In our last blog „Digital Economy – Is it a hype, a success factor or even a revolution?" we already took a stand on the question whether the digital transformation concerns all companies similarly, irrespective of their size and line of business. The answer clearly is: Yes!
The rapid and parallel development of key technologies such as cloud, mobile computing and internet has led to a revolutionary change of information, communication and consumer behaviour both in the private and business sector over the last few years.
Booking hotel rooms and train tickets using the web, downloading airline tickets and timetables of public transport easily to one’s mobile phone, making an appointment for a car service online or simply shopping over the internet, without having to think of opening hours. Settling payments online and tracking shipments up to delivery with a click. In the meantime, this has become a convenience to many of us and we will never want to do without it again.
We use these services because they simplify and accelerate our numerous daily tasks. Consistent, digitally linked processes as we know them from private life currently do not exist in most companies and present a considerable challenge to organizations.
How does a company become a digital business entity?
Digitalization in a company does not only mean automating processes and linking companies to each other, but it goes an essential step further: It connects users and machines, machines to each other, processes to processes, companies to their customers and partners. The organizational structure has to be aligned correspondingly, as rigid, hierarchical structures do not meet these challenges.
The high information density and number of news related to these trends make it difficult for companies to objectively consider their importance for business, regardless of public and media opinion. IT departments are particularly affected by these changes as they have to create the technical and organizational conditions.
IT becomes a business partner for individual departments and an integral part of business!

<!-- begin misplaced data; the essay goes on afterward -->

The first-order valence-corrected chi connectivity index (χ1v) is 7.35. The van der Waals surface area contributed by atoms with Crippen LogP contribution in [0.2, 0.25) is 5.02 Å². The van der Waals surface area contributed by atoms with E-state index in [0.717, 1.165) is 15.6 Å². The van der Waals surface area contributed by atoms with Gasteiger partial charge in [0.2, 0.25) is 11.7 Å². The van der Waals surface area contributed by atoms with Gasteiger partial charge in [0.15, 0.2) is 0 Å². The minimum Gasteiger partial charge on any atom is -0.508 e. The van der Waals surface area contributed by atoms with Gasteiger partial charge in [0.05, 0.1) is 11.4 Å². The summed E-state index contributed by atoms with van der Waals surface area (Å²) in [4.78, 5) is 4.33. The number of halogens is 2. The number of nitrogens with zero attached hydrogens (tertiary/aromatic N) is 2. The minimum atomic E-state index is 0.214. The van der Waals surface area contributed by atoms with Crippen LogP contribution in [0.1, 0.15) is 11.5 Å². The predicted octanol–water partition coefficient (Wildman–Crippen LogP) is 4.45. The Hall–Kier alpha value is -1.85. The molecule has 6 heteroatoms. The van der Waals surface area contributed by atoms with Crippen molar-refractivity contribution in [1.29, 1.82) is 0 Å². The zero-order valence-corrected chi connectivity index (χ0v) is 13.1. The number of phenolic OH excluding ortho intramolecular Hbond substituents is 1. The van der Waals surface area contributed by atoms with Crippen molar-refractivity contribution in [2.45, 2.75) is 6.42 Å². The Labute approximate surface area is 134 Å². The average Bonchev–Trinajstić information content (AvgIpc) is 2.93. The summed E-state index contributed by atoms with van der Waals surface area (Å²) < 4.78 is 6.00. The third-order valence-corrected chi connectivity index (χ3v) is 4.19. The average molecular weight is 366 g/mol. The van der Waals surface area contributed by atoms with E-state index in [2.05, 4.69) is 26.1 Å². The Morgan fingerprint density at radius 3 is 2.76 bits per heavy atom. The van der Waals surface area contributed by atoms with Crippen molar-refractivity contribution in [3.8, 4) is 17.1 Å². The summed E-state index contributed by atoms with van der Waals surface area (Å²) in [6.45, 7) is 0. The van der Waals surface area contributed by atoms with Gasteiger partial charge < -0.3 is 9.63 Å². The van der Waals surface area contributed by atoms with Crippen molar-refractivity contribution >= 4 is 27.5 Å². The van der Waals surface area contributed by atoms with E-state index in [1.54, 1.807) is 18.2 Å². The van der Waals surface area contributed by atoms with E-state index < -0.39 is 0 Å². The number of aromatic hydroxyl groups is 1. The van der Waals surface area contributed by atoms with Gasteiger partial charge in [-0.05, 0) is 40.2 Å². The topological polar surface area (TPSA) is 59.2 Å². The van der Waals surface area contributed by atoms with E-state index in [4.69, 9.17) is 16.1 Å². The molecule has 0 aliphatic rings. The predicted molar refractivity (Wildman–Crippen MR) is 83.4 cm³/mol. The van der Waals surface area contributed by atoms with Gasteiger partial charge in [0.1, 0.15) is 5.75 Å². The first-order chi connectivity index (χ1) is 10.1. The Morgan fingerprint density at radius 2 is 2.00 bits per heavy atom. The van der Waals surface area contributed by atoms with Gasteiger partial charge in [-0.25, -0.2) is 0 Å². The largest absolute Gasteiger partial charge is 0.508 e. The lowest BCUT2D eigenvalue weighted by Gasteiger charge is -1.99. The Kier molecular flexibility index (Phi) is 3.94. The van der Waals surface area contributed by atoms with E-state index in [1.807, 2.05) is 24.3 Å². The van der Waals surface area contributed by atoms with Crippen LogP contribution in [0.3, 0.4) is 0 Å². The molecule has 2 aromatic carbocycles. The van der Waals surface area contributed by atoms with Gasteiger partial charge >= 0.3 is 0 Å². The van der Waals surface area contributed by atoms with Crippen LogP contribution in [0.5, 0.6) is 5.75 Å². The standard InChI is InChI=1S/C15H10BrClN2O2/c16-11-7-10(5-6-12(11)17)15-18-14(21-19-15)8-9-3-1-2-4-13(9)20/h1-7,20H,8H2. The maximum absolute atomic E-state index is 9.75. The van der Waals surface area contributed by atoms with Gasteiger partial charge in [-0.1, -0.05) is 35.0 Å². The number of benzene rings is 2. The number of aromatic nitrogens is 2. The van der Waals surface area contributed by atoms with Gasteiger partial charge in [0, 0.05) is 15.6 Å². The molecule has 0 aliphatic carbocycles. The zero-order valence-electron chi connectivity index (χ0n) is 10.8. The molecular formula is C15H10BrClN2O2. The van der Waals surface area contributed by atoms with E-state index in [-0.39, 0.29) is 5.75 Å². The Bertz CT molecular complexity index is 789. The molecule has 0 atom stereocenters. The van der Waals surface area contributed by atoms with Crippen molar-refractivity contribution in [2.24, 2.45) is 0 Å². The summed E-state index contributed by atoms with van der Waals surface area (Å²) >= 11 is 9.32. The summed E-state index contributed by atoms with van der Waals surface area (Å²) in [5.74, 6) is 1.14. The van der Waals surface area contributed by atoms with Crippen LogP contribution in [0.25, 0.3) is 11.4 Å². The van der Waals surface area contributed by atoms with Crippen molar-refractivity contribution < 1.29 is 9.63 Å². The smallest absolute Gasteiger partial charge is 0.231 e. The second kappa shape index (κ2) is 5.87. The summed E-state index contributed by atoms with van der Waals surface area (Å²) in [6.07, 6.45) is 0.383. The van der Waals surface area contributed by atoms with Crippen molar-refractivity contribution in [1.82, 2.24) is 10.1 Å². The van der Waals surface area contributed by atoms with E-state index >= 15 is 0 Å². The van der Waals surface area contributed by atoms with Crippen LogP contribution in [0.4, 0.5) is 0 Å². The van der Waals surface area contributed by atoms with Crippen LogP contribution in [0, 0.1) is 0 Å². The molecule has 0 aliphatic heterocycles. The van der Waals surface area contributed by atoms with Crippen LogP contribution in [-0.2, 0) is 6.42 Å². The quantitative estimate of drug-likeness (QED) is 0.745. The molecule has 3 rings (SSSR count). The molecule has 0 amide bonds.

The expectations of corporate IT have changed fundamentally in recent years. Products and technologies fade into the background and there are more requirements than just ensuring availability and security. IT services become more and more important instead. IT organizations are for example faced with the requirement of speciality departments to digitally map business processes quickly and at low cost. Common mobile devices shall be supported, too.
As it is often difficult for IT departments to rapidly implement such requirements using their classical methods, speciality departments procure the necessary IT solutions on their own, for example from the cloud with some clicks of a mouse. A shadow IT emerges with department-specific cloud services that often do not meet the corporate requirements on control, documentation, security and availability.
Without service management, you may lose track
The times are over when an IT department provided all services used in a company by itself. Today, IT services are increasingly interconnected and no longer offered centrally, but by a variety of external providers. With the use of cloud services on the rise and the dynamic generated in application development, the question arises whether classical IT Service Management (ITSM) has had its day.
Modernizing and transforming IT
Those who did not execute IT at a service level so far, will be faced with a difficult process of learning. As IT has to expand its range – from a specialized vendor to a highly competent contractor who defines, automates and orchestrates projects and processes beyond department and company boundaries. Even if «Build», «Test» and «Release» can be entirely automated, there are still a lot of ITSM tasks which will gain in importance in terms of strategy. But basic ITSM processes will remain important, too. Some examples are listed below:
1. Digitalized service catalog as a basis
Services offered by external and internal providers have to be listed in a central service catalog and their quality and cost parameters have to be defined. Service catalogs should be made available to users via a central portal so that services can be subscribed to there.
Subscribed services are handled by defined and automated workflows with all parties involved.
2. Incident & Problem Management
Incidents and problems will also exist in a disruptive business community. A support organization that records incidents and coordinates their elimination with all parties involved needs a high degree of maturity to perform comprehensive analyses and target-oriented escalations.
3. Change & Configuration Management
Changes will increase and each provider will have his own LifeCycle Management. The coordination of all parties involved will become crucial, to be able to prevent negative surprises in an agile world. In dynamic environments, the individual changes should, however, be verifiable at any time and their impacts should be understood. Responsibilities and processes have to be adapted and redefined where required, but the overall responsibility for the services in use remains unchanged.
If IT departments succeed in integrating and automating services, particularly if they are able to create them as bookable and callable services for users, such a concept could be transferred to other corporate services, too, for example to Human Resources.